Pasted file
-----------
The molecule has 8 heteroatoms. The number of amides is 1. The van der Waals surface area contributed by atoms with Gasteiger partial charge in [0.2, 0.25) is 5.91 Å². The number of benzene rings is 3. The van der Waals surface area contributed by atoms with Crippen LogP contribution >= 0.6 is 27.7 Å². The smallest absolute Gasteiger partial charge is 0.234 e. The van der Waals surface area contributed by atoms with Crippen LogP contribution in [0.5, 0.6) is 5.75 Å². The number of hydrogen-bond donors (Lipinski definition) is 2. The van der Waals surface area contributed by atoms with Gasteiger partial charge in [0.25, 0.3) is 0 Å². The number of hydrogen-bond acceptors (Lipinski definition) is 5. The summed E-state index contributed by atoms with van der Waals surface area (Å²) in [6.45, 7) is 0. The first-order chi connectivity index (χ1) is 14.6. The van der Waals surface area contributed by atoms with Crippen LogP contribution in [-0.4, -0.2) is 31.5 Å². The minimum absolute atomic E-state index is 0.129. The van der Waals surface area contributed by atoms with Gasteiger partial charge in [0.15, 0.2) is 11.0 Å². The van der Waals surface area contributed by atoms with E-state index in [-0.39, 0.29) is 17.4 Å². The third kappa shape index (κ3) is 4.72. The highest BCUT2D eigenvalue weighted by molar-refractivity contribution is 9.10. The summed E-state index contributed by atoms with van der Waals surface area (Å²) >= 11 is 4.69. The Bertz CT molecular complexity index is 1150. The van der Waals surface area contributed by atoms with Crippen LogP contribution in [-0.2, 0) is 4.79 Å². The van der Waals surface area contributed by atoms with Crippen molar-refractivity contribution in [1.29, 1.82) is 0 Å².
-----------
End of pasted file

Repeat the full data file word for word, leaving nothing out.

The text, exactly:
The molecule has 8 heteroatoms. The number of amides is 1. The van der Waals surface area contributed by atoms with Gasteiger partial charge in [0.2, 0.25) is 5.91 Å². The number of benzene rings is 3. The van der Waals surface area contributed by atoms with Crippen LogP contribution >= 0.6 is 27.7 Å². The smallest absolute Gasteiger partial charge is 0.234 e. The van der Waals surface area contributed by atoms with Crippen LogP contribution in [0.5, 0.6) is 5.75 Å². The number of hydrogen-bond donors (Lipinski definition) is 2. The van der Waals surface area contributed by atoms with Gasteiger partial charge in [0.25, 0.3) is 0 Å². The number of hydrogen-bond acceptors (Lipinski definition) is 5. The summed E-state index contributed by atoms with van der Waals surface area (Å²) in [6.45, 7) is 0. The first-order chi connectivity index (χ1) is 14.6. The van der Waals surface area contributed by atoms with Crippen LogP contribution in [-0.4, -0.2) is 31.5 Å². The minimum absolute atomic E-state index is 0.129. The van der Waals surface area contributed by atoms with Gasteiger partial charge in [0.15, 0.2) is 11.0 Å². The van der Waals surface area contributed by atoms with E-state index in [-0.39, 0.29) is 17.4 Å². The third kappa shape index (κ3) is 4.72. The highest BCUT2D eigenvalue weighted by molar-refractivity contribution is 9.10. The summed E-state index contributed by atoms with van der Waals surface area (Å²) >= 11 is 4.69. The Bertz CT molecular complexity index is 1150. The van der Waals surface area contributed by atoms with Crippen LogP contribution in [-0.2, 0) is 4.79 Å². The van der Waals surface area contributed by atoms with Crippen molar-refractivity contribution in [1.29, 1.82) is 0 Å².